US Patent Issued for Anavex 2-73 for Treatment of Neurodevelopmental Disorders, Including MS

US Patent Issued for Anavex 2-73 for Treatment of Neurodevelopmental Disorders, Including MS
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Anavex Life Sciences has received a U.S. patent covering the use of Anavex 2-73 (blarcamesine) for the treatment of several neurodegenerative and neurodevelopmental conditions, including multiple sclerosis (MS) and Rett syndrome.

Issued by the U.S. Patent and Trademark Office, the new patent (no. 10,507,196) covers therapeutic methods based on Anavex 2-73 that are aimed at treating a wide variety of conditions involving the brain and affecting development. In addition to MS and Rett syndrome, some of the other conditions included are autism, Angelman syndrome, and cerebral palsy.

The company expects the patent to remain in force until at least 2037.

“We are extremely pleased with the continued development of the patent portfolio for Anavex 2-73 (blarcamesine),” Christopher U. Missling, PhD, president and CEO of Anavex, said in a press release. “This new issuance of the U.S. patent continues to expand the breadth and depth of our intellectual property, and is another step in the development of a robust patent portfolio” related to the drug, he said.

Anavex 2-73 is an orally available, small-molecule activator of a protein called the sigma-1 receptor (S1R), which is essential to ensure correct protein folding within nerve cells and to promote neuroplasticity — the brain’s ability to adapt or rewire following damage to preserve function.

The activation of S1R mediated by Anavex 2-73 is also thought to decrease mitochondria dysfunction, oxidative stress, and inflammation in the brain, potentially benefiting people with conditions like MS that damage the nervous system.

Mitochondria are the cell compartments responsible for the production of energy in the body. Oxidative stress refers to cellular damage that occurs as a result of having high levels of oxidant molecules.

Anavex 2-73 has been granted orphan drug status and rare pediatric disease designation by the U.S. Food and Drug Administration for the treatment of Rett syndrome.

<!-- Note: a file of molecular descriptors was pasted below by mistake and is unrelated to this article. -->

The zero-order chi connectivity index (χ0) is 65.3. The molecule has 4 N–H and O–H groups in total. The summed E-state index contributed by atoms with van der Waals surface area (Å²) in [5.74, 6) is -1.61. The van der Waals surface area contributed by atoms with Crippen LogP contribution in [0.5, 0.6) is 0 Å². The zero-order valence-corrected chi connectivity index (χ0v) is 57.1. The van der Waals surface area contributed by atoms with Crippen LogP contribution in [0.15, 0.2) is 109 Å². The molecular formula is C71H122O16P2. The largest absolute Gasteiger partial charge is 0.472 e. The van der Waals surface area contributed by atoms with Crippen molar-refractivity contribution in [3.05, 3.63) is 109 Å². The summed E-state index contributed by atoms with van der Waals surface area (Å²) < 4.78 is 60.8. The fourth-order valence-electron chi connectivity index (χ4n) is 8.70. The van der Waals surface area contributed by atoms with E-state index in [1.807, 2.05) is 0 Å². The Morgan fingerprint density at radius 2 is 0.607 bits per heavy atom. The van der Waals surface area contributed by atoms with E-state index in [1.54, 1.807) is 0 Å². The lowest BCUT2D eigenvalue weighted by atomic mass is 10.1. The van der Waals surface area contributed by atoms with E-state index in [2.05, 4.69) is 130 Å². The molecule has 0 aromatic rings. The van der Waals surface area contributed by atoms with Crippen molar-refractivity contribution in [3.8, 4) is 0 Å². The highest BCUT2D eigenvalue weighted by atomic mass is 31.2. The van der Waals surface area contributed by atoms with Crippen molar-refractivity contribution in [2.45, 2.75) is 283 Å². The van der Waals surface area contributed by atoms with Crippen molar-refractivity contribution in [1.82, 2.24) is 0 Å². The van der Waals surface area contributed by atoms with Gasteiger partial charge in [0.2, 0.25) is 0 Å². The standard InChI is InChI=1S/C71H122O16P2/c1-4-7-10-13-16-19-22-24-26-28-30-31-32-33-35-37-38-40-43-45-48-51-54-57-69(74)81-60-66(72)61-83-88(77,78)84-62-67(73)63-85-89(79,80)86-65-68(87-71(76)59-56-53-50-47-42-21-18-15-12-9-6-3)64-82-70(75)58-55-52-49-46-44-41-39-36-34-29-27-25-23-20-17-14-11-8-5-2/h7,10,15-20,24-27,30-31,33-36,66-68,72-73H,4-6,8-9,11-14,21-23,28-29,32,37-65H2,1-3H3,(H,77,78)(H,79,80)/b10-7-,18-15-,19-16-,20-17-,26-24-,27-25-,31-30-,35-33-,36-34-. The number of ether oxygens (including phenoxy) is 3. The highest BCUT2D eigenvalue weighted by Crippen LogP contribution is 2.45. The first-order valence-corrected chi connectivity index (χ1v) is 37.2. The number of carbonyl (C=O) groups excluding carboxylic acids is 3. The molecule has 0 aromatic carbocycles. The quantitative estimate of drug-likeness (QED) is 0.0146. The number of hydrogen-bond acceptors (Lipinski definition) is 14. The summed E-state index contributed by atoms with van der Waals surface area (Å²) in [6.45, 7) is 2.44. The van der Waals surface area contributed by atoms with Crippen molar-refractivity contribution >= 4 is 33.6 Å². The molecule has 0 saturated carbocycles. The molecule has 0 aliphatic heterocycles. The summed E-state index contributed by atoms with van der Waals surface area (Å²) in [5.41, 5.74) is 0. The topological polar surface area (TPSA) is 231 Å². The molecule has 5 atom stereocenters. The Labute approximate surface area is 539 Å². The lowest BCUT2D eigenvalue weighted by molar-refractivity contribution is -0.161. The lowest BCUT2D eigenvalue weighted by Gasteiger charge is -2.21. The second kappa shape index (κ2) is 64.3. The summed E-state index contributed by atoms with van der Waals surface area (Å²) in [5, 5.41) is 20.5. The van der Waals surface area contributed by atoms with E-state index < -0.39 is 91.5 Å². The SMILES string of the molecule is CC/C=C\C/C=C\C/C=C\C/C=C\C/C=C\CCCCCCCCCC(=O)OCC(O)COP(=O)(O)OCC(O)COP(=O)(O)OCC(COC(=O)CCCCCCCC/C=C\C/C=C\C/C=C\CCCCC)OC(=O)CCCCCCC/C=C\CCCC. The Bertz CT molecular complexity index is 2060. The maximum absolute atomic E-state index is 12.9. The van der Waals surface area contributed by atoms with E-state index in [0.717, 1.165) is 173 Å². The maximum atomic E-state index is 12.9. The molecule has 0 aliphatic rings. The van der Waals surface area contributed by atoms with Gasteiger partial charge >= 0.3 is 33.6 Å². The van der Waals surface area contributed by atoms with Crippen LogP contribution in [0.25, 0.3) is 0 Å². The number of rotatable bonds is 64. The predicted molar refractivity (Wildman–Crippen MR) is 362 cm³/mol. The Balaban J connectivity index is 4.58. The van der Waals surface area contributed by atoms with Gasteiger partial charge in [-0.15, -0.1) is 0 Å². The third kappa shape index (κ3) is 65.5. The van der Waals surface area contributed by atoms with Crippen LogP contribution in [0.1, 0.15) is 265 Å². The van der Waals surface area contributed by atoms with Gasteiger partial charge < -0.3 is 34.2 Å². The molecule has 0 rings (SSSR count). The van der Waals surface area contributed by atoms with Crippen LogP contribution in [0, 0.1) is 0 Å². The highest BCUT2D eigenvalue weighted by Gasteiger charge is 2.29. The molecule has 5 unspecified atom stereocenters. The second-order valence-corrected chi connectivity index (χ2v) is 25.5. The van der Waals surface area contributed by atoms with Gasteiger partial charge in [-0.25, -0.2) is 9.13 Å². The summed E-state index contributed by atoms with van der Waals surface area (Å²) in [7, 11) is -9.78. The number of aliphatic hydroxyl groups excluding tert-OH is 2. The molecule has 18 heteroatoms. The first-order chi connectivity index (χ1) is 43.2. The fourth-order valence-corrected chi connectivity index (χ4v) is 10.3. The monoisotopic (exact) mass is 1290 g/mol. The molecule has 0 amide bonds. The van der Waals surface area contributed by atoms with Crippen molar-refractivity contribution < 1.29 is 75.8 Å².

The therapy was found to have beneficial effects in a mouse model of Rett, improving the animals’ reflexes and walking patterns. In addition, early data from an ongoing Phase 2 clinical trial (NCT03758924) testing Anavex 2-73 in adults with Rett suggested that the therapy was safe and effective at reducing disease symptoms.

Another ongoing Phase 2 trial, AVATAR (NCT03941444), is investigating the safety, tolerability, and efficacy of Anavex 2-73 in adults with Rett. A third study, called EXCELLENCE (Anavex-2-73-RS-003) is planned to start soon. That study will assess the effects of the medication in approximately 69 children with Rett. More information about planned clinical trials of Anavex 2-73 in Rett syndrome can be found here.

Anavex 2-73 has shown neuroprotective, anti-amnesic, anti-depressant, and anticonvulsant properties in several animal models, evidence of its potential to treat disorders affecting the central nervous system, according to the company.

Marisa holds an MS in Cellular and Molecular Pathology from the University of Pittsburgh, where she studied novel genetic drivers of ovarian cancer. She specializes in cancer biology, immunology, and genetics. Marisa began working with BioNews in 2018, and has written about science and health for SelfHacked and the Genetics Society of America. She also writes/composes musicals and coaches the University of Pittsburgh fencing club.
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Patrícia holds her PhD in Medical Microbiology and Infectious Diseases from the Leiden University Medical Center in Leiden, The Netherlands. She has studied Applied Biology at Universidade do Minho and was a postdoctoral research fellow at Instituto de Medicina Molecular in Lisbon, Portugal. Her work has been focused on molecular genetic traits of infectious agents such as viruses and parasites.
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Marisa holds an MS in Cellular and Molecular Pathology from the University of Pittsburgh, where she studied novel genetic drivers of ovarian cancer. She specializes in cancer biology, immunology, and genetics. Marisa began working with BioNews in 2018, and has written about science and health for SelfHacked and the Genetics Society of America. She also writes/composes musicals and coaches the University of Pittsburgh fencing club.
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